The Dangers of Latino Individualism

Feature photo by José Eduardo Silva

Mainstream society likes to romanticize Latino culture as being highly collective — a tight-knit group wherein everyone looks out for one another. It’s not even rare to find such nonsense coming from Latinos themselves, who paint the community as a society in which duty to family and neighborhood trumps all else.

But any Latino with half an eye open knows the truth. Most Latinos have become just as individualistic as Anglo Americans, if not more so.

This assessment of the Latino community may seem harsh, but it’s also the truth. Too many Latinos have adopted individualism as their personal philosophy. We’ve inadvertently become followers of Ayn Rand and Herman Cain, who recently said, “if you don’t have a job and you’re not rich, blame yourself.” It’s an ignorant and insensitive thing to say, and unfortunately, it’s something that could’ve easily been said by any one of my friends or family members.

You hear it first from your grandparents, parents, aunts and uncles: Don’t complain. Never be late or call off sick. Hard work makes you worth something. If you sweat long enough, you’ll have a nice car and a house. You can buy yourself things. Your spouse will be happy.

After college, your family starts telling you about the success of the people they know your age. If you’re a man, it goes: So-and-so has a nice job working for the city. You should see the car he just bought himself. If you’re a woman: My friend has a daughter your age who just had a baby. Her husband makes good money, so she gets to stay home and be a good mother. All of this is to place constant pressure on you and remind you that you must compete. Men have to be richer and women have to be better wives and mothers. It’s you against everybody. And if you refuse to compete, it’s only because you’re lazy and a loser.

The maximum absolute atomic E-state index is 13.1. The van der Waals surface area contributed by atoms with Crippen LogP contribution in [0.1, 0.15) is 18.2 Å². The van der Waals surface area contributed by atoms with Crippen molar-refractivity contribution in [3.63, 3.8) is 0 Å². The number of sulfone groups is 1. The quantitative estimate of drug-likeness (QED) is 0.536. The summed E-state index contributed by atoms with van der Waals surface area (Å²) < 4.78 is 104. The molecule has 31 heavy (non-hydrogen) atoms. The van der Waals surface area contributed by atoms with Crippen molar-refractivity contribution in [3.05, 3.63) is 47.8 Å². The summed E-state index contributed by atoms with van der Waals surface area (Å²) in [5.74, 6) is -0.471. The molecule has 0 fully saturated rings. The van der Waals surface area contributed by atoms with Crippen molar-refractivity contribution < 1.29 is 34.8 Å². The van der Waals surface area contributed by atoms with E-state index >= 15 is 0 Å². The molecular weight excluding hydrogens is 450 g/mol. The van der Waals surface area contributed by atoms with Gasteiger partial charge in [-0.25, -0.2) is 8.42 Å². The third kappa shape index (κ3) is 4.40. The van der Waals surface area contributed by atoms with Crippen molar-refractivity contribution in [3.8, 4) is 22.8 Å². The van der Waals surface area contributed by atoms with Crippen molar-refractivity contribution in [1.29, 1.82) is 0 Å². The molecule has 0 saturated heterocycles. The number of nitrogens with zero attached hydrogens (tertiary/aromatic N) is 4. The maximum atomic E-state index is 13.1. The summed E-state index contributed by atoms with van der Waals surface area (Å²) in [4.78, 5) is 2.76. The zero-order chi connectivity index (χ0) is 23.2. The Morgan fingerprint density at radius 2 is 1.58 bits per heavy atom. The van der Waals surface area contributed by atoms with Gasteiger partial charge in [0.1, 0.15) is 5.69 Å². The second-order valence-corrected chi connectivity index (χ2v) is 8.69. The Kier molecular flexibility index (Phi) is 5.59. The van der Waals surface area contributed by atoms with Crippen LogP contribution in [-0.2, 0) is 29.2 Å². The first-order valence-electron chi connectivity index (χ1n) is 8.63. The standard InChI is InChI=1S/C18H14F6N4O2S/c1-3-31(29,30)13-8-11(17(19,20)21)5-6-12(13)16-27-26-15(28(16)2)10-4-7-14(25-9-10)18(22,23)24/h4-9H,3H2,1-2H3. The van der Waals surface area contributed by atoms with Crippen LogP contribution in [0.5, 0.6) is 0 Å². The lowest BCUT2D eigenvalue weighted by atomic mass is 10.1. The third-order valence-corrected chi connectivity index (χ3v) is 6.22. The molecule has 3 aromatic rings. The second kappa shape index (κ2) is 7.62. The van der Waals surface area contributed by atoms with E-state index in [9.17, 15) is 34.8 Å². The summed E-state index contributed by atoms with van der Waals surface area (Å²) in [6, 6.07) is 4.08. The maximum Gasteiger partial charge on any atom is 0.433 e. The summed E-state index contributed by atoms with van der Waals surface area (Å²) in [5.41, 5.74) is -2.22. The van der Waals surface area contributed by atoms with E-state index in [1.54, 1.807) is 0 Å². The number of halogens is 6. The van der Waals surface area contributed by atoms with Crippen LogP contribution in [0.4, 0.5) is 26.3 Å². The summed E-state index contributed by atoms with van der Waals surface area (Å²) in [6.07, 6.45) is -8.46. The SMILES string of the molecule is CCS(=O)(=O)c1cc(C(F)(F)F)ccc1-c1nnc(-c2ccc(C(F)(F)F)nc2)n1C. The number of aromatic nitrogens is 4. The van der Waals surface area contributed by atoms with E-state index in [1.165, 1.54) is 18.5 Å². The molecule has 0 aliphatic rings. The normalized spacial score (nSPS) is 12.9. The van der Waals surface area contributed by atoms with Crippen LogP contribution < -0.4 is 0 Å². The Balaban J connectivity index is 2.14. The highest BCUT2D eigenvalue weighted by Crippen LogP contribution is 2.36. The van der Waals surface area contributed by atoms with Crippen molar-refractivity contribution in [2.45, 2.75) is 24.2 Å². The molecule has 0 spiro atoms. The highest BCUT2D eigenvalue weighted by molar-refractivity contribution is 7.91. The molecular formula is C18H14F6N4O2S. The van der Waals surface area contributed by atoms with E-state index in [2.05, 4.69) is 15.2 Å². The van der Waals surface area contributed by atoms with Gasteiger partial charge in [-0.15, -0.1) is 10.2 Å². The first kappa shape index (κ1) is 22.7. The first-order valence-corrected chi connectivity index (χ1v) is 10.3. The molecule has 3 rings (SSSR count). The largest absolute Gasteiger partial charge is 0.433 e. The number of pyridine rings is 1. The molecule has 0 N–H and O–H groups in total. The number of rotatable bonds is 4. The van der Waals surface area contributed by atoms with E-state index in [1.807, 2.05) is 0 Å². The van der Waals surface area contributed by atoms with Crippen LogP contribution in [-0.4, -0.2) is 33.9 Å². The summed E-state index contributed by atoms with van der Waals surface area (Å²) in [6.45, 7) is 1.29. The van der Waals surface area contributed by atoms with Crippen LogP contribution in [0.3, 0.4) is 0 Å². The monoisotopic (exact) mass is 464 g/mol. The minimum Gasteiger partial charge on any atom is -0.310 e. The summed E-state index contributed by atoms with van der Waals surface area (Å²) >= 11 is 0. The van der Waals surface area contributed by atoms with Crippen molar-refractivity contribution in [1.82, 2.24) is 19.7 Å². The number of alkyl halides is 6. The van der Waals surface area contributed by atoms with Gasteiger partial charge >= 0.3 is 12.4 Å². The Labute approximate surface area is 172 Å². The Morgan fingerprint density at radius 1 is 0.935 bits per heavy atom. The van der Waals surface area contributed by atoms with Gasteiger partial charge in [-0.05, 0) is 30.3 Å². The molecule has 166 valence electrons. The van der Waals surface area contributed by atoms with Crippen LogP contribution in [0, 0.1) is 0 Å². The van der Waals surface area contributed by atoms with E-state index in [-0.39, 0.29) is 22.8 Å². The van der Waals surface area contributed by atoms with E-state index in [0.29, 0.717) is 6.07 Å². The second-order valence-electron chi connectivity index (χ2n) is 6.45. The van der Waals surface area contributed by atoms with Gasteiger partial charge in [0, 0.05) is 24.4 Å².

Around this same time, individualism is fully adopted by your friends and is exacerbated by what I call hip pop, the popularized form of hip-hop culture that promotes individualism in all its vaingloriousness. For young men, the downtown bar or club provide the stage for individualistic displays, but individualism is all around when you’re in your twenties. Money and property become the metrics of success, so young Latinos scramble to amass as much of it as they can and show it off to others incessantly. In the stampede, collectivists are ridiculed as weak dreamers destined to be trampled under the superior might of individualists.

Individualism, of course, affects Latino politics as well. Many Latinos think that members of historically oppressed groups (Blacks, gays, and even Latinos) tend to use oppression as an excuse not to achieve. Racism exists, these Latinos admit, but Black people are poor mostly because they don’t try hard enough. The same Latinos blame Latino poverty and lack of achievement on lazy immigrants or Latino collectivists who place group success before individual success. As a result, many Latino individualists shamefully side with Republicans on issues concerning social welfare, affordable housing, affirmative action, wider access to health care, equal education reform, and many of the laws and initiatives aimed at benefiting large majorities in the Black and Latino communities.

Latino individualism also has the potential of raising tensions toward the Black community and even within the Latino community itself. Latino individualists see themselves in competition with members of the Black community and view the rates of Black poverty, incarceration, substance abuse and violence as evidence that Blacks have an inferior work ethic. The Black community, the individualist contends, finds itself so hopelessly disempowered because its members have given up. And Latino individualists even feel the same way about the so-called Latino failure within their midst. Whereas collectivists stress the importance of community uplift by lending a hand to those in need, individualists look to disassociate themselves from poorer, less educated Latinos, whom the individualists view as an embarrassment.

Somehow, the Latino community needs to begin the long trek back toward the sense of a shared struggle. Individualism serves a purpose, but like any appetite, it needs to be checked. Latinos should strive to be successful, but we shouldn’t feel the need to step on anyone in order to do so. We also shouldn’t degrade other Latinos who don’t share our individualistic virtues. Because without Latino collectivists, Latino culture and community would become as antiquated as Latino collectivism is today.